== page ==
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A Queens judge recently ruled that lawmakers should take a closer look at a statute allowing unmarried partners to seek protections in Family Court, finding that it has been stretched to include matters that serve as “distractions” from more serious domestic assault cases.

But some practitioners say the law serves litigants by keeping disputes out of Criminal Court and that they are happy with keeping the law as is.

In June, Queens Family Court Judge John Hunt said that an “overburdened” Family Court could benefit from state lawmakers taking another look at provisions of the Family Court Act, a 45-year-old statute that was amended a decade ago to allow partners in intimate relationships to seek orders of protection in Family Court.

Hunt’s ruling concerned a dispute between parties identified in court papers as Maliha A. and Onu M. who were in a romantic relationship for five years before going through a “bitter breakup” last year and, despite a mutual agreement not to contact each other, got into a nonviolent spat through texts and social media after Maliha took to Twitter to air her grievances.

In June, Maliha filed for a protective order against her boyfriend, arguing that while he was never violent toward her during their relationships, “there is no telling what he might say or do,” according to Hunt’s decision.

After holding a trial, Hunt dismissed Maliha’s petition, but went further to say that, while he does not seek to minimize the societal harms that domestic violence creates, a significant number of intimate relationship cases like those involving significant others such as Maliha and Onu have nothing to do with domestic violence.

In these types of cases, the judge said, jurists are often called to step in as an unofficial “minister of bad breakups” rather than legal authority. The unintended consequence of the FCA, Hunt said, is that parties can file petitions for “nothing more than name calling that results in hurt feelings, and disrespectful behavior manifested by ill-advised posts on social media or extreme text messages.”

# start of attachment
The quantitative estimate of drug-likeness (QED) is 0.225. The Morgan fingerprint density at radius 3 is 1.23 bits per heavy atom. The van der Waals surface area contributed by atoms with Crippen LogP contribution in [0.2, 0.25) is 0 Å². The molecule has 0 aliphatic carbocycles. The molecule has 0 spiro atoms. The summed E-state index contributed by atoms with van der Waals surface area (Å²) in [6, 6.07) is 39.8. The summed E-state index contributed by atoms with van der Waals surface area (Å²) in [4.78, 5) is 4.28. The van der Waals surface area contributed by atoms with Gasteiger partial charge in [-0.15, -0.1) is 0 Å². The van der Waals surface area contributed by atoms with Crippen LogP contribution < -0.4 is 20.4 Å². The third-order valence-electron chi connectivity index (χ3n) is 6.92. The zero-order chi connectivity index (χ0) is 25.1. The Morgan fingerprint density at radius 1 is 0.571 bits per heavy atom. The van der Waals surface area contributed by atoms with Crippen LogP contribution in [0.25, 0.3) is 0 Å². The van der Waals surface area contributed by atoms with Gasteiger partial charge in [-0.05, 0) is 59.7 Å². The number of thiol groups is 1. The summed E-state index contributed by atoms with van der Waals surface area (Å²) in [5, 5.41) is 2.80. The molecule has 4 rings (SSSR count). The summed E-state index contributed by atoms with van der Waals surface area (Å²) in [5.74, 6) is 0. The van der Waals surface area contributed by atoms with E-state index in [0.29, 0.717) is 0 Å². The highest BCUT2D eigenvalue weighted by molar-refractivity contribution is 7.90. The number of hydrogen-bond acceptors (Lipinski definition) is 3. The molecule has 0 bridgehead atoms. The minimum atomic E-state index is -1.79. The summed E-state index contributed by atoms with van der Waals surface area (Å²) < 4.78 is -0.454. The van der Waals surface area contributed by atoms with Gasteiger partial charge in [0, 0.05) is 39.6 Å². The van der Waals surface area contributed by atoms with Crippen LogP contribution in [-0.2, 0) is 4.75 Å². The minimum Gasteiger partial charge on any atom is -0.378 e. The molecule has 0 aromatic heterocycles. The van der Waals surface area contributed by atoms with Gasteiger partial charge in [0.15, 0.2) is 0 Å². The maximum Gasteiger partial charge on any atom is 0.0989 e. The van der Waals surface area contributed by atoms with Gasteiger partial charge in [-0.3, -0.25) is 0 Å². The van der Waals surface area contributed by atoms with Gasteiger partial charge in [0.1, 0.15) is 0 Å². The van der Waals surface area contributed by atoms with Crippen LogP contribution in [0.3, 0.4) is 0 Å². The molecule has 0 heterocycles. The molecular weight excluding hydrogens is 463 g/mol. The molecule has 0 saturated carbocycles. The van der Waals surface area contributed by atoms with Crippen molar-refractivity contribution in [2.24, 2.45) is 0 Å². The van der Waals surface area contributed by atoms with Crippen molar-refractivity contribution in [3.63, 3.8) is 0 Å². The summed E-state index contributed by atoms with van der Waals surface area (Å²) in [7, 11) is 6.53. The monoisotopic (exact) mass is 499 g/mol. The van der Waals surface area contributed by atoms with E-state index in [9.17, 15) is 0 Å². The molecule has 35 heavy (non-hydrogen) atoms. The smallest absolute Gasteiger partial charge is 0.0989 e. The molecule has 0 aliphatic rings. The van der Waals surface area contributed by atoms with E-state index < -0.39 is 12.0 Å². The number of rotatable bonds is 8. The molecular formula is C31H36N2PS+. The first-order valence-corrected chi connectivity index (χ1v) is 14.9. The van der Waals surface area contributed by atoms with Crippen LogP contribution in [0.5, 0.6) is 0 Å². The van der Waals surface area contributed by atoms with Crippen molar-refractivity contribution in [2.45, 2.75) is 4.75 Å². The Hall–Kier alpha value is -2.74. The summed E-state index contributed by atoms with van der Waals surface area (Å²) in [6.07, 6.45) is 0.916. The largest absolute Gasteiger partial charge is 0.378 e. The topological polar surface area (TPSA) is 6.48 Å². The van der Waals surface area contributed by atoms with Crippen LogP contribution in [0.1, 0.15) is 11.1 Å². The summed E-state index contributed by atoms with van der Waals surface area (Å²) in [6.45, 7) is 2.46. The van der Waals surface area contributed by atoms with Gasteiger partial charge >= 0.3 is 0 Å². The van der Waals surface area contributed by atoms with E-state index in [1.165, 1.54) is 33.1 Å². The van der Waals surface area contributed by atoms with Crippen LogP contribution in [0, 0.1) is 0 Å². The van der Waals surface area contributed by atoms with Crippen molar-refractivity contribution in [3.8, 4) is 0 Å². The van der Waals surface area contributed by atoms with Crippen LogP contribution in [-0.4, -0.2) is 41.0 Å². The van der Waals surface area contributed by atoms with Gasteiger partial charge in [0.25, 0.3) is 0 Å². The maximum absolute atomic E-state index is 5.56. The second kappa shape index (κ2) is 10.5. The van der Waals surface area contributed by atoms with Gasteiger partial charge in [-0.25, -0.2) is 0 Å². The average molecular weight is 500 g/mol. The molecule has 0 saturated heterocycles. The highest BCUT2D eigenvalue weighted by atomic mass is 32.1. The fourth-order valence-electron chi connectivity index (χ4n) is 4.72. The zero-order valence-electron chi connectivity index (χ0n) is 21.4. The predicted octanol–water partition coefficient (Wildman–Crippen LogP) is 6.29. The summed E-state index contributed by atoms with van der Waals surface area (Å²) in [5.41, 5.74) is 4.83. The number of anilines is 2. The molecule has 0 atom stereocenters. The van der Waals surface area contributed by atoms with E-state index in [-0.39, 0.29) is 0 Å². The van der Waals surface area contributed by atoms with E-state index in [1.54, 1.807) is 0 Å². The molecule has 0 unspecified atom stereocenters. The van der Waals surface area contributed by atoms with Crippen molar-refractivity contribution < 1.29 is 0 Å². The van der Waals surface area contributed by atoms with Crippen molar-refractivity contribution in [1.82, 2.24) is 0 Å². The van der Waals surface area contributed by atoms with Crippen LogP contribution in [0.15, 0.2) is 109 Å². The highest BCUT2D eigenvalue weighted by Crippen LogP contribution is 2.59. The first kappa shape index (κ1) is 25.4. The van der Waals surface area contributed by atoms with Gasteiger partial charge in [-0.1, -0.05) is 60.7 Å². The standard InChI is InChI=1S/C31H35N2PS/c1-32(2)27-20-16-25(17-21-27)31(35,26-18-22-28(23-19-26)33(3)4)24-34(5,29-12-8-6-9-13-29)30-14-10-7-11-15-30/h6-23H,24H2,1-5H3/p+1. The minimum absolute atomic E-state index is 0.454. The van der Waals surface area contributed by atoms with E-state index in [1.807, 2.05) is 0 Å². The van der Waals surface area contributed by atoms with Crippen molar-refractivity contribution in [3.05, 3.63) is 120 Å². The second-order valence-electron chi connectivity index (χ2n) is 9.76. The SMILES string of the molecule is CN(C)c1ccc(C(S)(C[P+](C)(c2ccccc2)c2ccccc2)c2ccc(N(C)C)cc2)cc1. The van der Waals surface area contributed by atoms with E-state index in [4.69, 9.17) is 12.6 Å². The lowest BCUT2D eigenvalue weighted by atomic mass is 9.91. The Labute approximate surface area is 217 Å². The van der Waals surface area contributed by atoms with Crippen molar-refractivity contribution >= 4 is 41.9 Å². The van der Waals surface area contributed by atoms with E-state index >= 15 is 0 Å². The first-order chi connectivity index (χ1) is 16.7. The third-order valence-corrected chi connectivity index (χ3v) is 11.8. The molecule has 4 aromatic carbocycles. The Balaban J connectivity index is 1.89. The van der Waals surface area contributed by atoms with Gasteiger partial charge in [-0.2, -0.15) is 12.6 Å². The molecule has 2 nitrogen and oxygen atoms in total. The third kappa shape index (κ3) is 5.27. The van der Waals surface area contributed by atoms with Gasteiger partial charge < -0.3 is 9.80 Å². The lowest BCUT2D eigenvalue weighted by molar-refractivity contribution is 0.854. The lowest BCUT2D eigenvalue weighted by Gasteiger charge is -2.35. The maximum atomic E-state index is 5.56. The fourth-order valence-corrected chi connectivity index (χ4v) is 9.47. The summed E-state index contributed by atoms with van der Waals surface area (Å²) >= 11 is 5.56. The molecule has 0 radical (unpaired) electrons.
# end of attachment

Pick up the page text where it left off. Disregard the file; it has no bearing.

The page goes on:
“These types of petitions have become a distraction from the more serious matters on the court’s calendar and conflict with the purpose of the statute—to provide domestic violence victims with a remedy,” Hunt said.

But Betsy Kramer, the director of policy and special litigation for Lawyers for Children, noted that the state statute wasn’t specifically drafted to protect parties of physical violence at the hands of their partners, it was intended to include victims of harassment by their intimate partners as well.

Kramer said that if filings by feuding lovers are clogging up the courts, as Hunt suggests, then a better way for the State Assembly to approach the problem would be to provide more resources to the courts rather than limiting the law.

“I think that broadening the availability of access to the courts to obtain orders of protection was an important step for the Legislature to take,” Kramer said.

Kramer also took issue with Hunt’s statement that, because there is no filing fee to seek a protective order from a Family Court, “all grievances can be aired at no cost,” noting that proceedings for an order can cost litigants work time or require them to pay for child care.

Litigants can seek protective orders from Family Court in cases where a complaint to police did not result in an arrest or if they did not prevail in Criminal Court.

Bernard Clair, a matrimonial attorney with Cohen Clair Lans Greifer Thorpe & Rottenstreich, said the law extends the protections of Family Court past married couple and lauded the fact that it minimizes the caseloads for criminal courts.

“I think there’s a good reason for that,” Clair said.

Eric Tepper, of Gordon, Tepper & DeCoursey who chairs the New York State Bar Association’s Family Law Section, said he does not agree that there needs to be changes to the law. He said that, while sometimes litigants abuse the process, allowing petitions for protective orders to go to Family Court can keep litigants from getting arrested.

If the case is frivolous, it’s up to the judge to dismiss the case,” he said. Tepper also said that he has not heard any concerns similar to Hunt’s from judges presiding over courts in the Capital Region, where he practices.

But Joseph DeSimone, also a Cohen Clair matrimonial attorney, said the 2008 change to the FCA put additional burdens on the state’s family courts without increasing capacity to handle an influx of new cases, which may have slowed down the movement of cases that had already been waiting in the queue.

“It offers an alternative route, but I don’t know if there’s the infrastructure to accommodate it,” DeSimone said.